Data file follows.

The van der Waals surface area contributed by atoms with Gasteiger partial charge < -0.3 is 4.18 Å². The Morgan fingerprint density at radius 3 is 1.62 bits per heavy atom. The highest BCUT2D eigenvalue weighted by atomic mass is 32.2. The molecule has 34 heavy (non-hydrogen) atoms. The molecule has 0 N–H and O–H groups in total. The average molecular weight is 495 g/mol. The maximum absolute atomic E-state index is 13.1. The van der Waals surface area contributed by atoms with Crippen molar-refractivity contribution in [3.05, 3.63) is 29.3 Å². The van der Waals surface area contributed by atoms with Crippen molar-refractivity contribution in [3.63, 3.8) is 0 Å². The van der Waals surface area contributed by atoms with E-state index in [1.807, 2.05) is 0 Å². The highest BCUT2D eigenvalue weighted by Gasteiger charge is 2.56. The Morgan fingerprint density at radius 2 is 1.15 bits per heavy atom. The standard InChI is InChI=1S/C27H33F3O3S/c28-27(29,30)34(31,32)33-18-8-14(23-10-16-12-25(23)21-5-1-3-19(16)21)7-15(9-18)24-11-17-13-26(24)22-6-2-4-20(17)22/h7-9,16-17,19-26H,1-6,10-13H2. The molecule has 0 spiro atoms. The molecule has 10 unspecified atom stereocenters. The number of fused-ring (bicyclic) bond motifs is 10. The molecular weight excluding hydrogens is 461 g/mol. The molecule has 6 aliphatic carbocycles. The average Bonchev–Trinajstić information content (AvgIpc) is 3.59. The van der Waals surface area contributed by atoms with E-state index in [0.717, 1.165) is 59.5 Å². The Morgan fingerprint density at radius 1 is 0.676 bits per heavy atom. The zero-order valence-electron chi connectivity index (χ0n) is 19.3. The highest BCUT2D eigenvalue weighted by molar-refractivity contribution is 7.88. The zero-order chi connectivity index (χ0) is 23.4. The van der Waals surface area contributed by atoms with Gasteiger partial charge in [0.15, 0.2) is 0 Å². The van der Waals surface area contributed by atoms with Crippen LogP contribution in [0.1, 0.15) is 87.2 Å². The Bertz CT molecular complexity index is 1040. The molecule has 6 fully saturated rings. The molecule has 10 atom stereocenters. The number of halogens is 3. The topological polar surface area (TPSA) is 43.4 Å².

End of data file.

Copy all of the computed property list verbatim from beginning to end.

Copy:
The van der Waals surface area contributed by atoms with Gasteiger partial charge < -0.3 is 4.18 Å². The Morgan fingerprint density at radius 3 is 1.62 bits per heavy atom. The highest BCUT2D eigenvalue weighted by atomic mass is 32.2. The molecule has 34 heavy (non-hydrogen) atoms. The molecule has 0 N–H and O–H groups in total. The average molecular weight is 495 g/mol. The maximum absolute atomic E-state index is 13.1. The van der Waals surface area contributed by atoms with Crippen molar-refractivity contribution in [3.05, 3.63) is 29.3 Å². The van der Waals surface area contributed by atoms with Crippen molar-refractivity contribution in [3.63, 3.8) is 0 Å². The van der Waals surface area contributed by atoms with E-state index in [1.807, 2.05) is 0 Å². The highest BCUT2D eigenvalue weighted by Gasteiger charge is 2.56. The Morgan fingerprint density at radius 2 is 1.15 bits per heavy atom. The standard InChI is InChI=1S/C27H33F3O3S/c28-27(29,30)34(31,32)33-18-8-14(23-10-16-12-25(23)21-5-1-3-19(16)21)7-15(9-18)24-11-17-13-26(24)22-6-2-4-20(17)22/h7-9,16-17,19-26H,1-6,10-13H2. The molecule has 0 spiro atoms. The molecule has 10 unspecified atom stereocenters. The number of fused-ring (bicyclic) bond motifs is 10. The molecular weight excluding hydrogens is 461 g/mol. The molecule has 6 aliphatic carbocycles. The average Bonchev–Trinajstić information content (AvgIpc) is 3.59. The van der Waals surface area contributed by atoms with E-state index in [0.717, 1.165) is 59.5 Å². The Morgan fingerprint density at radius 1 is 0.676 bits per heavy atom. The zero-order valence-electron chi connectivity index (χ0n) is 19.3. The highest BCUT2D eigenvalue weighted by molar-refractivity contribution is 7.88. The zero-order chi connectivity index (χ0) is 23.4. The van der Waals surface area contributed by atoms with Gasteiger partial charge in [0.15, 0.2) is 0 Å². The van der Waals surface area contributed by atoms with Crippen LogP contribution in [0.1, 0.15) is 87.2 Å². The Bertz CT molecular complexity index is 1040. The molecule has 6 fully saturated rings. The molecule has 10 atom stereocenters. The number of halogens is 3. The topological polar surface area (TPSA) is 43.4 Å².